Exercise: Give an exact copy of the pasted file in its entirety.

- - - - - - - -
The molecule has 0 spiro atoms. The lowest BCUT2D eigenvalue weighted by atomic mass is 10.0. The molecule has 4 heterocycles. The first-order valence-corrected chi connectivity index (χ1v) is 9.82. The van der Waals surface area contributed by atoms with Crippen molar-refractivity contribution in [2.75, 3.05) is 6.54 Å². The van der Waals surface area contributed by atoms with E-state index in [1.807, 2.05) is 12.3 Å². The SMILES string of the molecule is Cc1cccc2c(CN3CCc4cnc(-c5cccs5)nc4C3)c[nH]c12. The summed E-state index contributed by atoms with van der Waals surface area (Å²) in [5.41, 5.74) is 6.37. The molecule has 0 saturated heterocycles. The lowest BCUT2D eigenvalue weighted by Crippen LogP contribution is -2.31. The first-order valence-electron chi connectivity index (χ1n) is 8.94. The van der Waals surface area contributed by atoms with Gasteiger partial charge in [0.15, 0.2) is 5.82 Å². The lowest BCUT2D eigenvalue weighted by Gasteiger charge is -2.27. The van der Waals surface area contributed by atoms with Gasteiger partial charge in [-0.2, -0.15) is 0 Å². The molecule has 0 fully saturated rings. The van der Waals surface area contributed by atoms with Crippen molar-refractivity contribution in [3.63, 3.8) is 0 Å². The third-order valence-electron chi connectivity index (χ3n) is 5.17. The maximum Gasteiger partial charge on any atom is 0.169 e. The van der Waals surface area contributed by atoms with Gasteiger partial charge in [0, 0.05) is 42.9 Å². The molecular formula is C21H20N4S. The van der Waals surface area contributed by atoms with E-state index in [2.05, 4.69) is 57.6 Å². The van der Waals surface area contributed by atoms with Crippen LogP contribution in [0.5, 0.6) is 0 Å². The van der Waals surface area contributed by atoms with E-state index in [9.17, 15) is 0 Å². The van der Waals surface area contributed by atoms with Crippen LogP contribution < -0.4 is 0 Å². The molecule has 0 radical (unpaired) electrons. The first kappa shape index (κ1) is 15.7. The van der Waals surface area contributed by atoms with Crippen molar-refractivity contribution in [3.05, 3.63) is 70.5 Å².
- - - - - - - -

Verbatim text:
The molecule has 0 spiro atoms. The lowest BCUT2D eigenvalue weighted by atomic mass is 10.0. The molecule has 4 heterocycles. The first-order valence-corrected chi connectivity index (χ1v) is 9.82. The van der Waals surface area contributed by atoms with Crippen molar-refractivity contribution in [2.75, 3.05) is 6.54 Å². The van der Waals surface area contributed by atoms with E-state index in [1.807, 2.05) is 12.3 Å². The SMILES string of the molecule is Cc1cccc2c(CN3CCc4cnc(-c5cccs5)nc4C3)c[nH]c12. The summed E-state index contributed by atoms with van der Waals surface area (Å²) in [5.41, 5.74) is 6.37. The molecule has 0 saturated heterocycles. The lowest BCUT2D eigenvalue weighted by Crippen LogP contribution is -2.31. The first-order valence-electron chi connectivity index (χ1n) is 8.94. The van der Waals surface area contributed by atoms with Gasteiger partial charge in [0.15, 0.2) is 5.82 Å². The lowest BCUT2D eigenvalue weighted by Gasteiger charge is -2.27. The van der Waals surface area contributed by atoms with Gasteiger partial charge in [-0.2, -0.15) is 0 Å². The molecule has 0 fully saturated rings. The van der Waals surface area contributed by atoms with Crippen molar-refractivity contribution in [3.63, 3.8) is 0 Å². The third-order valence-electron chi connectivity index (χ3n) is 5.17. The maximum Gasteiger partial charge on any atom is 0.169 e. The van der Waals surface area contributed by atoms with Gasteiger partial charge in [0, 0.05) is 42.9 Å². The molecular formula is C21H20N4S. The van der Waals surface area contributed by atoms with E-state index in [2.05, 4.69) is 57.6 Å². The van der Waals surface area contributed by atoms with Crippen LogP contribution in [0.5, 0.6) is 0 Å². The van der Waals surface area contributed by atoms with E-state index in [9.17, 15) is 0 Å². The van der Waals surface area contributed by atoms with Crippen LogP contribution < -0.4 is 0 Å². The molecule has 0 radical (unpaired) electrons. The first kappa shape index (κ1) is 15.7. The van der Waals surface area contributed by atoms with Crippen molar-refractivity contribution in [3.05, 3.63) is 70.5 Å².